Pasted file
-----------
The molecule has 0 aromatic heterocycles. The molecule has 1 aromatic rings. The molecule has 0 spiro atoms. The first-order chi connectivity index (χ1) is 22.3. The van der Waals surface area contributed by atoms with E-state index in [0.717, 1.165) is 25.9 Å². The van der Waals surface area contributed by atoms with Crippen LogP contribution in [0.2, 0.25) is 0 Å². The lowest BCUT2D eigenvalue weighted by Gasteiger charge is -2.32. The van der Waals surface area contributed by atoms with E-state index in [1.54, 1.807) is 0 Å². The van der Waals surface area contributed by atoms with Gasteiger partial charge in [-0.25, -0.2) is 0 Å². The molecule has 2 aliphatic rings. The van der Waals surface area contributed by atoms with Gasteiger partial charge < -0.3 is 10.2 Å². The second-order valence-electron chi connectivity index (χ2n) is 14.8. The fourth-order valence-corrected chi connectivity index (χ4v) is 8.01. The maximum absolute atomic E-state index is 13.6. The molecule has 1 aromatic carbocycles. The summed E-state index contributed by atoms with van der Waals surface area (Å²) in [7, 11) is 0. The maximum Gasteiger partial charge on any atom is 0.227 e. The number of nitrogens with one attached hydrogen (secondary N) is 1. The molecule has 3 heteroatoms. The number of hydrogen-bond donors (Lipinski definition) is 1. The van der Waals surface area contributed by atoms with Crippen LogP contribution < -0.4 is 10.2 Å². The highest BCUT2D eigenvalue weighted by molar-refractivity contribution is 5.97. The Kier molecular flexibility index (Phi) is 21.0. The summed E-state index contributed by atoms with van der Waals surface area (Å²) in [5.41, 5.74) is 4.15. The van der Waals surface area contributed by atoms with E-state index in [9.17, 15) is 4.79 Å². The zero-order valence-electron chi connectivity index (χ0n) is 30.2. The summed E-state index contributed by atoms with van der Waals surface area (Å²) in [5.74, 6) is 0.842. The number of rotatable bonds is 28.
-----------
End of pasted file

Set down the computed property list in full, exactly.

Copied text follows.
The molecule has 0 aromatic heterocycles. The molecule has 1 aromatic rings. The molecule has 0 spiro atoms. The first-order chi connectivity index (χ1) is 22.3. The van der Waals surface area contributed by atoms with E-state index in [0.717, 1.165) is 25.9 Å². The van der Waals surface area contributed by atoms with Crippen LogP contribution in [0.2, 0.25) is 0 Å². The lowest BCUT2D eigenvalue weighted by Gasteiger charge is -2.32. The van der Waals surface area contributed by atoms with E-state index in [1.54, 1.807) is 0 Å². The van der Waals surface area contributed by atoms with Gasteiger partial charge in [-0.25, -0.2) is 0 Å². The molecule has 2 aliphatic rings. The van der Waals surface area contributed by atoms with Gasteiger partial charge < -0.3 is 10.2 Å². The second-order valence-electron chi connectivity index (χ2n) is 14.8. The fourth-order valence-corrected chi connectivity index (χ4v) is 8.01. The maximum absolute atomic E-state index is 13.6. The molecule has 1 aromatic carbocycles. The summed E-state index contributed by atoms with van der Waals surface area (Å²) in [7, 11) is 0. The maximum Gasteiger partial charge on any atom is 0.227 e. The number of nitrogens with one attached hydrogen (secondary N) is 1. The molecule has 3 heteroatoms. The number of hydrogen-bond donors (Lipinski definition) is 1. The van der Waals surface area contributed by atoms with Crippen LogP contribution < -0.4 is 10.2 Å². The highest BCUT2D eigenvalue weighted by molar-refractivity contribution is 5.97. The Kier molecular flexibility index (Phi) is 21.0. The summed E-state index contributed by atoms with van der Waals surface area (Å²) in [5.41, 5.74) is 4.15. The van der Waals surface area contributed by atoms with E-state index in [9.17, 15) is 4.79 Å². The zero-order valence-electron chi connectivity index (χ0n) is 30.2. The summed E-state index contributed by atoms with van der Waals surface area (Å²) in [5.74, 6) is 0.842. The number of rotatable bonds is 28.